Okay, now that I have your attention, allow me to add some context. If I did show prep for Rush Limbaugh, this story would be placed in the “lighthearted stack of stuff.” (This explains why I kept it around for a couple weeks.)
Back on April 20 – which somehow seems appropriate – the Washington Times ran the story I allude to in the title. It detailed an April 6 lecture by “a key figure behind New York’s statewide ban on fracking.” Biologist Sandra Steingraber said the following:
“Fracking as an industry serves men. Ninety-five percent of the people employed in the gas fields are men. When we talk about jobs, we’re talking about jobs for men, and we need to say that,” Ms. Steingraber says in a video posted on YouTube by the industry-backed group Energy in Depth.
“The jobs for women are ‘hotel maid’ and ‘prostitute,’” she says. “So when fracking comes into a community, what we see is that women take a big hit, especially single women who have children who depend on rental housing.”
Needless to say, if a conservative said that women were only qualified to be prostitutes and hotel maids, we would have that splashed all over the front pages for months on end. Instead, it took two weeks to leak out to the Washington Times and, aside from that, it’s barely been mentioned. A cursory news search for Ms. Steingraber only found a few articles on smaller outlets about upcoming speeches and minor reaction to this story.
The Times also quotes another anti-fracking activist who compares the procedure to rape:
Ms. Steingraber’s speech, titled “Fracking is a Feminist Issue: Women Confronting Fossil Fuels and Petrochemicals in an Age of Climate Emergency,” comes after Texas anti-drilling activist Sharon Wilson was criticized for comparing fracking to rape in a March 30 post on Twitter and her blog.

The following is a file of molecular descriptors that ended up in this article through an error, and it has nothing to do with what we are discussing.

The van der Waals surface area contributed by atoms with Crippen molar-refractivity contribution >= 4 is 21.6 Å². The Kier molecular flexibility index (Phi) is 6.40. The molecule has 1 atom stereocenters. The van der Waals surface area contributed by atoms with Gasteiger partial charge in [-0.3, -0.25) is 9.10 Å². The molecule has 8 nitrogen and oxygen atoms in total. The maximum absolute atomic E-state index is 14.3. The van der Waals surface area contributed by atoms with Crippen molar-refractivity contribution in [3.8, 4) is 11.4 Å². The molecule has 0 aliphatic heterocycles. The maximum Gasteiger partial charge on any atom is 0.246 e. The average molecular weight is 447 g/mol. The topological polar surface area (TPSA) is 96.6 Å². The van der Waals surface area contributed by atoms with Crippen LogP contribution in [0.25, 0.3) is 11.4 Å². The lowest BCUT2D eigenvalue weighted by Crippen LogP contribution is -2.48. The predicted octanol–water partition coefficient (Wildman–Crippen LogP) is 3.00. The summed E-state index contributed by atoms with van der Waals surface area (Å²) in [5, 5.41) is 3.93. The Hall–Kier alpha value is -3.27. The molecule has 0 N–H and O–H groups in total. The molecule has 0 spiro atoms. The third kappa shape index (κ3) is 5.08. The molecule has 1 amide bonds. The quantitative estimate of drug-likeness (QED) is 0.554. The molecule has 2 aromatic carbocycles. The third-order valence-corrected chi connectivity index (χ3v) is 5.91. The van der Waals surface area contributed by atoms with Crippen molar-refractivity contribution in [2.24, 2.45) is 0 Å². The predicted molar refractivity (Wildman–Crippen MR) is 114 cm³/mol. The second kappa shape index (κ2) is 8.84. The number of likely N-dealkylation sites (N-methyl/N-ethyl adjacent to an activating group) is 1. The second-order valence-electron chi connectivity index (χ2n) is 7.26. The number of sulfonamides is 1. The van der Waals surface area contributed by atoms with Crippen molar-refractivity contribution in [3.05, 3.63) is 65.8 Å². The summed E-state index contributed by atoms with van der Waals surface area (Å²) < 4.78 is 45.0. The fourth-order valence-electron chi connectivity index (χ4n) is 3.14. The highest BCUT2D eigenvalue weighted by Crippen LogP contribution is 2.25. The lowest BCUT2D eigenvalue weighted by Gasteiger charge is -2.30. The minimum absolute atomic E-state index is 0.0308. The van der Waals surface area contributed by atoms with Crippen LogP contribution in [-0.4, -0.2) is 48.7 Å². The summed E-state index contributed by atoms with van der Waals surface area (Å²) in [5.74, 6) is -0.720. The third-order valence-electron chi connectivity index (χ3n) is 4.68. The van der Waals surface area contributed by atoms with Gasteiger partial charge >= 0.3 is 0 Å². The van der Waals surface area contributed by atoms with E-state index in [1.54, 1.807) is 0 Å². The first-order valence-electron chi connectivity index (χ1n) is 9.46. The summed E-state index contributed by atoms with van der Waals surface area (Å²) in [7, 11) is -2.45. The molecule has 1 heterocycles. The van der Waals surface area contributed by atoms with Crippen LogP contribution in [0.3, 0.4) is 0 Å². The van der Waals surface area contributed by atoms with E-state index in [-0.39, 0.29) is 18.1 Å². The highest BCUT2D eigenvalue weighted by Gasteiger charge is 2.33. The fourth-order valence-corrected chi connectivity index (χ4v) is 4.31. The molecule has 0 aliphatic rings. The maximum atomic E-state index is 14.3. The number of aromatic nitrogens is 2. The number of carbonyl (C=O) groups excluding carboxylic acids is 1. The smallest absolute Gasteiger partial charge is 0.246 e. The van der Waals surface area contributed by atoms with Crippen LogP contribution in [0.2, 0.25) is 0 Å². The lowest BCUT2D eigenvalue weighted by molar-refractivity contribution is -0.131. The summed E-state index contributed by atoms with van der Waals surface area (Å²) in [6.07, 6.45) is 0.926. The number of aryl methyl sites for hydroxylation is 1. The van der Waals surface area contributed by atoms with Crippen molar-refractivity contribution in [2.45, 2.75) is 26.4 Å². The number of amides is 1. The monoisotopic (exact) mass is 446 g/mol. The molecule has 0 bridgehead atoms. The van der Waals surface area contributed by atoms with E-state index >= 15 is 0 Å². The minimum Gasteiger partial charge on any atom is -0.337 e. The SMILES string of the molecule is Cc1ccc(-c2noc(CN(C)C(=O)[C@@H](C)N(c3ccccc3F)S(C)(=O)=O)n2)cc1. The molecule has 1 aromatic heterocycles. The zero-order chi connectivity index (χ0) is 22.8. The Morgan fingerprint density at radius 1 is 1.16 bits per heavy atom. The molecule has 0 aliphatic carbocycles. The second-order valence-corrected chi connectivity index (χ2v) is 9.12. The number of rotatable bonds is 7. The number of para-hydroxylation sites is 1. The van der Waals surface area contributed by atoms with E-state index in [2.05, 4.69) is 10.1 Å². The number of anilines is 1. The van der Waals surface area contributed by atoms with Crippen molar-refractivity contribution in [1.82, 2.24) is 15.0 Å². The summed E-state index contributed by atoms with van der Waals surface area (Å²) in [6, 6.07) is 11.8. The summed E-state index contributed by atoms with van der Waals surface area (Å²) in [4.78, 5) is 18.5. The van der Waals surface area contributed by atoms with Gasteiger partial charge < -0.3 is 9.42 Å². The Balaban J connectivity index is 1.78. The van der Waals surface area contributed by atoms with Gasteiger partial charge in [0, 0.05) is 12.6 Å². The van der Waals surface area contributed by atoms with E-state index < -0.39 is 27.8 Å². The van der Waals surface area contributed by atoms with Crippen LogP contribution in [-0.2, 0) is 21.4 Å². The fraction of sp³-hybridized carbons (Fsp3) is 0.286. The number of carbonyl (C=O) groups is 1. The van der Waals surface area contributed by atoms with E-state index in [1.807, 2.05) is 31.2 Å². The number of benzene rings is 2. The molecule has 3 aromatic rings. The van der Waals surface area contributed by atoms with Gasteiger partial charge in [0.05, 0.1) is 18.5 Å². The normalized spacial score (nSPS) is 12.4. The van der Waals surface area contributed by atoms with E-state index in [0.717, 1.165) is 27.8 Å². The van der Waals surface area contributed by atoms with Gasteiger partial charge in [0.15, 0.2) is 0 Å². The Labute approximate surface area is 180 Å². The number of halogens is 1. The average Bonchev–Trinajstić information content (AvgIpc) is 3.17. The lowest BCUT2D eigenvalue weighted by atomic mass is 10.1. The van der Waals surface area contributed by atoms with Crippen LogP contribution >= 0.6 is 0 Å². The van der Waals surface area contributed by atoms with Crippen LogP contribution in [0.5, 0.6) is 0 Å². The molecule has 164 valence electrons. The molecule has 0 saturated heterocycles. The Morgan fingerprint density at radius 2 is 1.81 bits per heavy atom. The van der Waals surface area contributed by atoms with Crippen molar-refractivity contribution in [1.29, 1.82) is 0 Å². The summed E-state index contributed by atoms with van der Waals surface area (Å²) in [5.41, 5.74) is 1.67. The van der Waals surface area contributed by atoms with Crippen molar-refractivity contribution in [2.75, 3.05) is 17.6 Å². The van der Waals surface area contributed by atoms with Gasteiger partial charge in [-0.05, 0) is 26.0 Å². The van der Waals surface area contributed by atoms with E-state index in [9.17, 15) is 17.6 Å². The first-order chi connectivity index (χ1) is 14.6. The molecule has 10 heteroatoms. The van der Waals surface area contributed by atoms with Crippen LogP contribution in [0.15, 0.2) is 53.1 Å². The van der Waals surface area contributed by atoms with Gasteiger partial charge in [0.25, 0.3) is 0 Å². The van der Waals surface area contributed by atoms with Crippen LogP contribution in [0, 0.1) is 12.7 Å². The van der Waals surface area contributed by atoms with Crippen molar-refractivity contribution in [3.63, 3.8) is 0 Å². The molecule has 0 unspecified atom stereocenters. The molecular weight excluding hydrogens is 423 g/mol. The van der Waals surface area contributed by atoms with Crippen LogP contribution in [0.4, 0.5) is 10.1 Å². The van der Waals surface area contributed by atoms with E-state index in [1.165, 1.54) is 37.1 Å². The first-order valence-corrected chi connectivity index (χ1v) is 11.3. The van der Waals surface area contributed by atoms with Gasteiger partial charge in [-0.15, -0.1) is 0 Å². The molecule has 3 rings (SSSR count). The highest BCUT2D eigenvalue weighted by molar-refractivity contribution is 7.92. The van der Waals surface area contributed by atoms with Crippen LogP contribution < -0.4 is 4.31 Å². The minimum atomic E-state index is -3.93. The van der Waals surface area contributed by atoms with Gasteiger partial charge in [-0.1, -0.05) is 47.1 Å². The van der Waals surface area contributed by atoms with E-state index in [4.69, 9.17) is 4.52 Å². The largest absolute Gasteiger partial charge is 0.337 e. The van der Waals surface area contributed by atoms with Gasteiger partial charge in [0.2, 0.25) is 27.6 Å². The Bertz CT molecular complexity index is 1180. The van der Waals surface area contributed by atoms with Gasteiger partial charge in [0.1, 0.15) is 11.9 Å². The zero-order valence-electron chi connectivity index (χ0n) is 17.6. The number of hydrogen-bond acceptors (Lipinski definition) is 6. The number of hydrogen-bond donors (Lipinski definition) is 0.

“Fracking victims I have worked with describe it as a rape. It is a violation of justice and it is despoiling the land,” Ms. Wilson said in her blog, TXSharon’s BlueDaze. “Victims usually suffer PTSD.”
I tell you, Valerie Richardson’s story could be comedy gold – but these people take this stuff seriously, and that’s a shame.
While the oil and gas industry isn’t female-dominated by any means, it’s often a function of physical strength and skill level – the women who are coming into the field aren’t typically found at the wellhead but in what the industry calls “downstream” jobs. None of them involve prostitution or scullery work, but they’re usually not going to get their hands overly dirty at the jobsite because they are the technicians and engineers as opposed to the guys doing the drilling and extraction. And that’s just fine – they’re making an honest living. So Steingraber may be right in the specific that nearly all wellhead jobs are held by males, but as an industry she’s well off base.
Yet the problem with this line of thinking is that it pervades the brains of liberals who occupy places of power, such as the EPA or, closer to home, the Maryland General Assembly. The Radical Green leftists in the MGA still haven’t received the “war on women” meme, but they don’t have to be as sly about it, either.
As you are likely aware I am currently working on the 2015 monoblogue Accountability Project, and some of my venom is saved for the idiocy which passes for oil and gas industry expertise. Pro-abortion legislators are continually trying to strangle Maryland’s fracking industry before it even makes it to the crib, as you’ll see when I wrap up the mAP in the next few weeks.
One good example is a proposal on the waste products of fracking, which is originally proposed would have made it illegal for a person to “accept, receive, collect, store, treat, transfer, or dispose of, in the state, waste from hydraulic fracturing.” Well, that pretty much covered it: a backhanded ban on the practice. I have at least one other example in the mAP, so be watching.
For America to prosper, we need to create our own energy. And when we have the bountiful resources that we do and can extract them at a reasonable, market-based price, why not do so? You can see the depths opponents have to reach to make their point, which means their argument is a futile one. Drill, baby, drill!
It’s been awhile since I looked at the energy industry, what with legislation, riots, and other general mayhem. Fortunately for me, I have several sources in that industry to return me to speed and one is writer Marita Noon, whose piece on NetRightDaily today detailed the efforts of forward-thinking states to repeal their renewable energy mandates - some by whopping margins in their legislature. In those states, the market-bending allocations to renewable energy are coming to an end, leveling the playing field and perhaps saving their taxpayers millions of dollars.